"Of course, I'm not a real person," Skwarok said earlier this week. "I'm a big piece of poop."
Skwarok was not available for further comment.
Mr. Floatie has become a regular sight at public gatherings.
He passes out pamphlets drawing attention to Victoria's practice of pumping sewage directly into the Juan de Fuca after only a screening to remove solids.
— Thanks to Out There reader Susan A.
FRANKFORT, Ind. (AP) — A stay-at-home mom is on strike — giving up her daily chores until her family gives her more help around the house.
Regina Stevenson, 41, sat on a lawn chair Tuesday on the sidewalk outside her home in Frankfort, 20 miles southeast of Lafayette, with a sign saying "Mom on Strike."
Stevenson has four children, ranging in age from 7 to 19. The youngest three live at home with her and her husband, Dennis, along with their daughter-in-law and grandson.
Stevenson says the large household means doing a lot of laundry, cooking, cleaning and gardening.
"I do everything except bring home the paycheck," she said, crediting her husband for that contribution.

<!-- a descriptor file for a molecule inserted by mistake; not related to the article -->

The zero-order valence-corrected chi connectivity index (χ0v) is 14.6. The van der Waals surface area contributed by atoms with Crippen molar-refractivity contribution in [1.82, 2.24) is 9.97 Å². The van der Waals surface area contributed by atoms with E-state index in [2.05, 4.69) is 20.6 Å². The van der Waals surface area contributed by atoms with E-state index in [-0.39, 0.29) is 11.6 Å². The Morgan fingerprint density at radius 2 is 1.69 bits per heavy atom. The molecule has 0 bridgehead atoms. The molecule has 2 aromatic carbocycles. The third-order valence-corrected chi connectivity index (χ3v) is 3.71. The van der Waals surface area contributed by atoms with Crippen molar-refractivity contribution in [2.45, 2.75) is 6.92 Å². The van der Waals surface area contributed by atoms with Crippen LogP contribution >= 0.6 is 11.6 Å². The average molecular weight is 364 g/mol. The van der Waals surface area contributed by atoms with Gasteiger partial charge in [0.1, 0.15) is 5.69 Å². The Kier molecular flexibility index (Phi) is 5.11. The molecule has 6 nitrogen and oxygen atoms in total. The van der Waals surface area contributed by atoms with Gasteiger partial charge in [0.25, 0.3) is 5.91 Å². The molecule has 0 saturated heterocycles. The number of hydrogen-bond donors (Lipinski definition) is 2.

Stevenson said her children are good kids and that her husband keeps odd hours and can't always pitch in.
But she said she wants more help around the house and that she won't be cleaning, cooking or doing other chores until they clean and learn to appreciate her.
"[Stay-at-home moms] are not paid with money, and I think that you should show a little courtesy and respect for what we do," she said.
OKLAHOMA CITY (AP) — A man got a prison term longer than prosecutors and defense attorneys had agreed to — all because of NBA great Larry Bird.
The lawyers reached a plea agreement Tuesday for a 30-year term for a man accused of shooting with an intent to kill and robbery. But Eric James Torpy wanted his prison term to match Bird's jersey number, 33.
"He said if he was going to go down, he was going to go down in Larry Bird's jersey," Oklahoma County District Judge Ray Elliott said Wednesday. "We accommodated his request and he was just as happy as he could be.
"I've never seen anything like this in 26 years in the courthouse. But, I know the DA is happy about it."
Compiled by FOXNews.com's Andrew Hard.